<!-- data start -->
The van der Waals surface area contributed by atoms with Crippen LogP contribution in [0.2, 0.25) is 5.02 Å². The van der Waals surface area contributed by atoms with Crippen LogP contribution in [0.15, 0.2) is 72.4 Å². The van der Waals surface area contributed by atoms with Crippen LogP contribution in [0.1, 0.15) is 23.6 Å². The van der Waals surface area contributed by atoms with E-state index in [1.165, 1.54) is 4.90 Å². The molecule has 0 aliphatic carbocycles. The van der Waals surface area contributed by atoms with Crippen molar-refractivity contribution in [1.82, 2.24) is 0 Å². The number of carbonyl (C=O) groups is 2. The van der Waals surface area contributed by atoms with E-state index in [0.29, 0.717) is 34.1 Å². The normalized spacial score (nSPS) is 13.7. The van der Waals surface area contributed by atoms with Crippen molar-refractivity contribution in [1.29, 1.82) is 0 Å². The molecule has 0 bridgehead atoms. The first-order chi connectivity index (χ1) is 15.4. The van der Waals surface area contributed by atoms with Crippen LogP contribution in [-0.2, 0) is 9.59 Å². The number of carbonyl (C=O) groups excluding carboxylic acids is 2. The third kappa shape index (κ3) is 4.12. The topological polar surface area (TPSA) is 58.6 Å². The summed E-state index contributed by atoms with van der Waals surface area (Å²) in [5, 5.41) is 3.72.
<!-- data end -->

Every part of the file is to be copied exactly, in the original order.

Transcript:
The van der Waals surface area contributed by atoms with Crippen LogP contribution in [0.2, 0.25) is 5.02 Å². The van der Waals surface area contributed by atoms with Crippen LogP contribution in [0.15, 0.2) is 72.4 Å². The van der Waals surface area contributed by atoms with Crippen LogP contribution in [0.1, 0.15) is 23.6 Å². The van der Waals surface area contributed by atoms with E-state index in [1.165, 1.54) is 4.90 Å². The molecule has 0 aliphatic carbocycles. The van der Waals surface area contributed by atoms with Crippen molar-refractivity contribution in [1.82, 2.24) is 0 Å². The number of carbonyl (C=O) groups is 2. The van der Waals surface area contributed by atoms with E-state index in [0.29, 0.717) is 34.1 Å². The normalized spacial score (nSPS) is 13.7. The van der Waals surface area contributed by atoms with Crippen molar-refractivity contribution in [1.29, 1.82) is 0 Å². The molecule has 0 bridgehead atoms. The first-order chi connectivity index (χ1) is 15.4. The van der Waals surface area contributed by atoms with Crippen LogP contribution in [-0.2, 0) is 9.59 Å². The number of carbonyl (C=O) groups excluding carboxylic acids is 2. The third kappa shape index (κ3) is 4.12. The topological polar surface area (TPSA) is 58.6 Å². The summed E-state index contributed by atoms with van der Waals surface area (Å²) in [5, 5.41) is 3.72.